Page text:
Fourteen active fault lines are found near the Fukushima nuclear power plant and other nuclear facilities, the government announced. The findings are the results of the research made by the power utilities in the wake of the unprecedented March 11 quake, said the Nuclear and Industrial Safety Agency (NISA).
What are found to be likely active fault lines now are previously deemed as unlikely to bring about earthquakes. The strongest earthquake is estimated at 7.6-magnitude which could potentially occur in the Hatakawa fault line in Fukushima Prefecture, research findings showed.
NISA said the intensity of the earthquakes from these fault lines is within what the utilities are capable of withstanding. In addition, it also guaranteed that there are ‘no problems with the utilities resistance’.
Five fault lines are found near the Tokyo Electric Power Co.’s Fukushima No. 1 and No. 2 nuclear power plants; while nine others are close to the Japan Atomic Power Co.’s Tokai No. 2 power plant and the Japan Atomic Energy Agency’s Tokai reprocessing plant in Ibaraki Prefecture.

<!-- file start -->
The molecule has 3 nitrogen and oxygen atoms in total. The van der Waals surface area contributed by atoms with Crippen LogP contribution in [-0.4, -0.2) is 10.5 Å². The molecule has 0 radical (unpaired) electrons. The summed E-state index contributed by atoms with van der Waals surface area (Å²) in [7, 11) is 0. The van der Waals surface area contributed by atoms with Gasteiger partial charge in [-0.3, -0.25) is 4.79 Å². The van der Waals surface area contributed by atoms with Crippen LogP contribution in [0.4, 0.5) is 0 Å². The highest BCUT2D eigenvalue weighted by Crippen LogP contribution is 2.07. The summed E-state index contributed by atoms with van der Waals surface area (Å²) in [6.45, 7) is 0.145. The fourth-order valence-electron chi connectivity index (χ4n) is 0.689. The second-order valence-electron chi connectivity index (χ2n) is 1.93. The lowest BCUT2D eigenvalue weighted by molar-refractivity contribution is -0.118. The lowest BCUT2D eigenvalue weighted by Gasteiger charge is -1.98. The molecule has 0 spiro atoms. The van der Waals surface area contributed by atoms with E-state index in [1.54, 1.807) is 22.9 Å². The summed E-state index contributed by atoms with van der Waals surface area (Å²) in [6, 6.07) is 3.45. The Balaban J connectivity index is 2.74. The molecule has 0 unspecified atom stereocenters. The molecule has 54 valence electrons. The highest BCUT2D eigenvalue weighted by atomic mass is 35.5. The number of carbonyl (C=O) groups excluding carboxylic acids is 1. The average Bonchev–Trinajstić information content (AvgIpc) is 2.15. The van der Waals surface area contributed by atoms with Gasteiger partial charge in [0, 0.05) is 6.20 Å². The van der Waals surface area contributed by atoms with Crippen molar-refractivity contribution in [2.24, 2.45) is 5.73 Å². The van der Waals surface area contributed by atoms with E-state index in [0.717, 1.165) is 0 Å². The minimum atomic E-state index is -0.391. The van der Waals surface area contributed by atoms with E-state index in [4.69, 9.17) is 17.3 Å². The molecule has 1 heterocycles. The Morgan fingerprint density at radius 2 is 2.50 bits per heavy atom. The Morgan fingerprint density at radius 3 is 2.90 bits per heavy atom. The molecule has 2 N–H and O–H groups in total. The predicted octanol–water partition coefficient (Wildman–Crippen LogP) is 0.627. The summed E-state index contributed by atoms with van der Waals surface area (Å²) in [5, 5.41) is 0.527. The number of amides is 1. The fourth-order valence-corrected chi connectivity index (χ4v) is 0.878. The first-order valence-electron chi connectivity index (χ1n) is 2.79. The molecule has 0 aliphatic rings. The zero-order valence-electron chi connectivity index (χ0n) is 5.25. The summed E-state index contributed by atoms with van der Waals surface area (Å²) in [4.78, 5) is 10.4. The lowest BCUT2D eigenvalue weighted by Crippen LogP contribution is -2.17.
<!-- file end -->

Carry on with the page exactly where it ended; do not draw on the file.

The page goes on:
Japan was struck by an unprecedented 8.9-magnitude quake on March 11 which triggered a 10-meter high tsunami and an ensuing nuclear disaster that is considered the world’s worst in 25 years. The country continues to undertake reconstruction efforts from the huge devastation brought about by the three-fold disaster.